THE Metro South area has half of all Queensland's active COVID-19 patients but reports of new cases in Logan and the Redlands have slowed, with five confirmed across the regions in the past month.
Of the state's 12 active cases, six are in Metro South, which covers Logan, Beaudesert, the Redlands and south Brisbane.
Since the end of April, the Redlands has seen one new COVID-19 case, taking its total to 21.
Queensland Health reported that the newest case was overseas-acquired, similar to the vast majority of Redlands cases.
In the same period, Logan's number of cases grew by four to 46.
Of these, 29 caught the virus overseas, 15 locally and two interstate.
The Scenic Rim has so far seen four coronavirus cases, with no new cases reported since the state government first released its region-specific data last month.
The state's six COVID-19 deaths have been in the Darling Downs, Metro North and Sunshine Coast.
Meanwhile, about 20 COVID-19 tests are being conducted per day at the federally-funded Alexandra Hills respiratory clinic, up from about eight a day last month.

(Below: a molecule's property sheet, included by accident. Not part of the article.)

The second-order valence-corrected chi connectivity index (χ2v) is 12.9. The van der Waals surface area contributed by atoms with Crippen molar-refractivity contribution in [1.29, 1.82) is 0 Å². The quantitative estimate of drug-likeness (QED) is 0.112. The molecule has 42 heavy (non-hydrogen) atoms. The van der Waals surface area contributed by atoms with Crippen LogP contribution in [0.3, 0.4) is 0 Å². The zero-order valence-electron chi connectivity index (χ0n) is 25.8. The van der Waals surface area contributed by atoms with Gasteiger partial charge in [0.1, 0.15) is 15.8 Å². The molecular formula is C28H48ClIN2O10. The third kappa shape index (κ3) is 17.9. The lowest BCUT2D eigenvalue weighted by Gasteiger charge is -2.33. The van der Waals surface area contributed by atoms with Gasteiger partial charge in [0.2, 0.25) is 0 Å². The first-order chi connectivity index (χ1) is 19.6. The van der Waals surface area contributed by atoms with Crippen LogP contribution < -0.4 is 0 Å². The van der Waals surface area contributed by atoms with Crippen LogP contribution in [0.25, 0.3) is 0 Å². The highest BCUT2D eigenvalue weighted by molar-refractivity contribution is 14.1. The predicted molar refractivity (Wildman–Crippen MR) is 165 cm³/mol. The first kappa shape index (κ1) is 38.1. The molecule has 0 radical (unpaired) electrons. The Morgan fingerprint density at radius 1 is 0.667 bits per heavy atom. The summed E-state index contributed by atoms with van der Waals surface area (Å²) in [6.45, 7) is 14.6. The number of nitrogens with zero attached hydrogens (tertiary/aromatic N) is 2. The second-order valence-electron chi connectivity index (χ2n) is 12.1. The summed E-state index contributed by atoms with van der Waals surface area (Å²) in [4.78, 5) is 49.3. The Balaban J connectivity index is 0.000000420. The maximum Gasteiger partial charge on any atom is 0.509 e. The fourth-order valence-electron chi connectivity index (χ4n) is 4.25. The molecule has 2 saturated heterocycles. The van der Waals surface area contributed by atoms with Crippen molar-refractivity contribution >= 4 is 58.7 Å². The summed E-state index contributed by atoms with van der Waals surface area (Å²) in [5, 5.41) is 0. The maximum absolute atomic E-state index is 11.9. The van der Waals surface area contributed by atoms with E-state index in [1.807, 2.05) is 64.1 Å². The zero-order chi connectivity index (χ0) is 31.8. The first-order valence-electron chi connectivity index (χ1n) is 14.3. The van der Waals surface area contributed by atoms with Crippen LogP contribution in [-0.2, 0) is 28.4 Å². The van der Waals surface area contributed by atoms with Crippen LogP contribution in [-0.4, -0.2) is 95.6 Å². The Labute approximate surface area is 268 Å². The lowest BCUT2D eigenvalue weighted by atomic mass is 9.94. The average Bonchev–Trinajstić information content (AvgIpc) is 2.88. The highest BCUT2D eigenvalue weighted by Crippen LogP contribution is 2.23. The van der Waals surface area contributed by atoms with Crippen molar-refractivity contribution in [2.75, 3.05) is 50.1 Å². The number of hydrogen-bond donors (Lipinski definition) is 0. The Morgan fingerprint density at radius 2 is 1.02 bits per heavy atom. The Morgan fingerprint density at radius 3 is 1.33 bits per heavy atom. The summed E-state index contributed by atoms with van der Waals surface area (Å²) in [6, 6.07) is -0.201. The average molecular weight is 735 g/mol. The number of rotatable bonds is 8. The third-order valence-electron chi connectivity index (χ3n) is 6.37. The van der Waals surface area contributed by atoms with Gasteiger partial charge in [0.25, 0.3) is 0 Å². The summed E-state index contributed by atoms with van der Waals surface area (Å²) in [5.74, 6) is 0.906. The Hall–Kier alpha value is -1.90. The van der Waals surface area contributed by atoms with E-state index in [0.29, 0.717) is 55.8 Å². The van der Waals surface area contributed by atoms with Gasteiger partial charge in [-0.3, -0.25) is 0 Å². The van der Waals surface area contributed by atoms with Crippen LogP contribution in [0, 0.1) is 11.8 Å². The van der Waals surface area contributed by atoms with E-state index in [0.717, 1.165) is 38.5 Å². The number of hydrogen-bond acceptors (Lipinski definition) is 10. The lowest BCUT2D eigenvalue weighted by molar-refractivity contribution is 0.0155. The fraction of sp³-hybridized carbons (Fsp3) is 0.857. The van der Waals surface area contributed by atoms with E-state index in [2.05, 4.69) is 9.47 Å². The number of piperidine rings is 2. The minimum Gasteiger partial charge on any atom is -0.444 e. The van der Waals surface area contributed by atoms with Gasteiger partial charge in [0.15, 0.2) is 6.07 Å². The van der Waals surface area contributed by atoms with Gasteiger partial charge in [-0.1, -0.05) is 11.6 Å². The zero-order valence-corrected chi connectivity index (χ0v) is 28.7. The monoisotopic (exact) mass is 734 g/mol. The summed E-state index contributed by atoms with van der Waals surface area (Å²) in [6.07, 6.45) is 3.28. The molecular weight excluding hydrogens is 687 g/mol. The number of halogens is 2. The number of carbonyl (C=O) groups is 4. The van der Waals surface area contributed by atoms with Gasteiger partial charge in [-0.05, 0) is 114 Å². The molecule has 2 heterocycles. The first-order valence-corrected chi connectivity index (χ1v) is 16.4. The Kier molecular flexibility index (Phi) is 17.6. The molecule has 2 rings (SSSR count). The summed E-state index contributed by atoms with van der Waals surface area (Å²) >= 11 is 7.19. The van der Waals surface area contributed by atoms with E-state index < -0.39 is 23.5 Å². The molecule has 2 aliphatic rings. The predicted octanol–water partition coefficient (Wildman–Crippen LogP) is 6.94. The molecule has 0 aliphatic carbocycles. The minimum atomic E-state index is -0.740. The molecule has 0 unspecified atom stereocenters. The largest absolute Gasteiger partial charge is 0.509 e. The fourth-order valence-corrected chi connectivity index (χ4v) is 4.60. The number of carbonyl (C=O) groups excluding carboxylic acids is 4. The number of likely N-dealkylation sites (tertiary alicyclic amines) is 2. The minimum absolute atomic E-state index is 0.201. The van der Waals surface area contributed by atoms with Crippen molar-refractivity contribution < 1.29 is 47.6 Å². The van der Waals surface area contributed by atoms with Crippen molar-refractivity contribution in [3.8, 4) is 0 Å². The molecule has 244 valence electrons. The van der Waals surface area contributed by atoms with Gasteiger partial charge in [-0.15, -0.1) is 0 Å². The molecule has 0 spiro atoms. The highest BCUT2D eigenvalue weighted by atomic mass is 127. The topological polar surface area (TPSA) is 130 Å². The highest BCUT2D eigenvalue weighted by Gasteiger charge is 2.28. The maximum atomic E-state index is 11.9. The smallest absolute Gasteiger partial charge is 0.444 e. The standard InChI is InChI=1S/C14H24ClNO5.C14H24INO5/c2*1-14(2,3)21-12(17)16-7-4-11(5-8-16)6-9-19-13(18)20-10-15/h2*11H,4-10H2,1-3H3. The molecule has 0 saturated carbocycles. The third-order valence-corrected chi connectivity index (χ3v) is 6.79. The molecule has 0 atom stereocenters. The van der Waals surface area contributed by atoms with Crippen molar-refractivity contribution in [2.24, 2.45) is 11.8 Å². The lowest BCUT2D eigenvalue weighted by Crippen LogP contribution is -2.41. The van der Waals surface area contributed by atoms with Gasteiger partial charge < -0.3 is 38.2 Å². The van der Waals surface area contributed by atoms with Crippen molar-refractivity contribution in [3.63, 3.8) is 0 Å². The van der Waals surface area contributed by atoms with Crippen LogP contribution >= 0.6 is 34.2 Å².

None of the clinic's tests have come back positive.
The clinic has reportedly been well-received by the community and local GPs.
Respiratory clinics test people with mild to moderate flu-like symptoms like fever, sore throat, cough, runny nose or shortness of breath.
Clinics operate at Alexandra Hills and Shailer Park, and one for Aboriginal and Torres Strait Islander people and their close family members is at Logan Central.
Fever clinics at Redland and Logan hospitals are testing patients with more severe symptoms.
It comes as Queensland prepares to further ease COVID-19 restrictions, with Stage 2 of the state government's roadmap set to kick off on June 12.
Since restrictions began, Redlands and Logan MPs, as well as Premier Annastacia Palaszczuk, have generally praised residents' adherence to social distancing rules.
Students in years 2 to 10 joined other students back at school yesterday, but Ms Palaszczuk said Queenslanders should remain cautious.
"We are not out of the woods yet, we need to take each day as it comes, each week as it comes, and we'll keep our fingers crossed that Queenslanders will continue to flatten that curve," she said.
She said there would be more talks this week with the hospitality industry about venues catering for more than 20 patrons - with an approved COVID Safe plan.
Jimboomba GP Dev Kawol said strict measures in place at doctors' surgeries, and the implementation of telephone and video consultations were helping to reduce the spread of COVID-19, along with a dash of common sense from patients and the community.
Dr Kawol said his face-to-face patient numbers had been down as people took the threat seriously.